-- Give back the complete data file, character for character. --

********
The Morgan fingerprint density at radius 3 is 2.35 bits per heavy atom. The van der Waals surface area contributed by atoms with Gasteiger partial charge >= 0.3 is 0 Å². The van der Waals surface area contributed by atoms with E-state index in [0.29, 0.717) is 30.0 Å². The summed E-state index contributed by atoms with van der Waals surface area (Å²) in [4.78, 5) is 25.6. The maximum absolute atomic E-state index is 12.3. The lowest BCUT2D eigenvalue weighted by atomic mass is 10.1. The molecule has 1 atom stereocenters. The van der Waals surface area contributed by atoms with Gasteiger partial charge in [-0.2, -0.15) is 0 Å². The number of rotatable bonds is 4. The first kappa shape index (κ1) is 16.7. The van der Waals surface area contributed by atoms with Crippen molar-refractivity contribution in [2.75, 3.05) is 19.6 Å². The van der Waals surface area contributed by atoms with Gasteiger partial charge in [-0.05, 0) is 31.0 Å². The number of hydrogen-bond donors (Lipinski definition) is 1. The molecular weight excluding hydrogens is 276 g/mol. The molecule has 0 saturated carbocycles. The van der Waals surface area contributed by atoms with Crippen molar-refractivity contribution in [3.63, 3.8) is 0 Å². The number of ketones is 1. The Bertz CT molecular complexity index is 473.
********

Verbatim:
The Morgan fingerprint density at radius 3 is 2.35 bits per heavy atom. The van der Waals surface area contributed by atoms with Gasteiger partial charge >= 0.3 is 0 Å². The van der Waals surface area contributed by atoms with E-state index in [0.29, 0.717) is 30.0 Å². The summed E-state index contributed by atoms with van der Waals surface area (Å²) in [4.78, 5) is 25.6. The maximum absolute atomic E-state index is 12.3. The lowest BCUT2D eigenvalue weighted by atomic mass is 10.1. The molecule has 1 atom stereocenters. The van der Waals surface area contributed by atoms with Gasteiger partial charge in [-0.2, -0.15) is 0 Å². The number of rotatable bonds is 4. The first kappa shape index (κ1) is 16.7. The van der Waals surface area contributed by atoms with Crippen molar-refractivity contribution in [2.75, 3.05) is 19.6 Å². The van der Waals surface area contributed by atoms with Gasteiger partial charge in [-0.05, 0) is 31.0 Å². The number of hydrogen-bond donors (Lipinski definition) is 1. The molecular weight excluding hydrogens is 276 g/mol. The molecule has 0 saturated carbocycles. The van der Waals surface area contributed by atoms with Crippen molar-refractivity contribution in [3.63, 3.8) is 0 Å². The number of ketones is 1. The Bertz CT molecular complexity index is 473.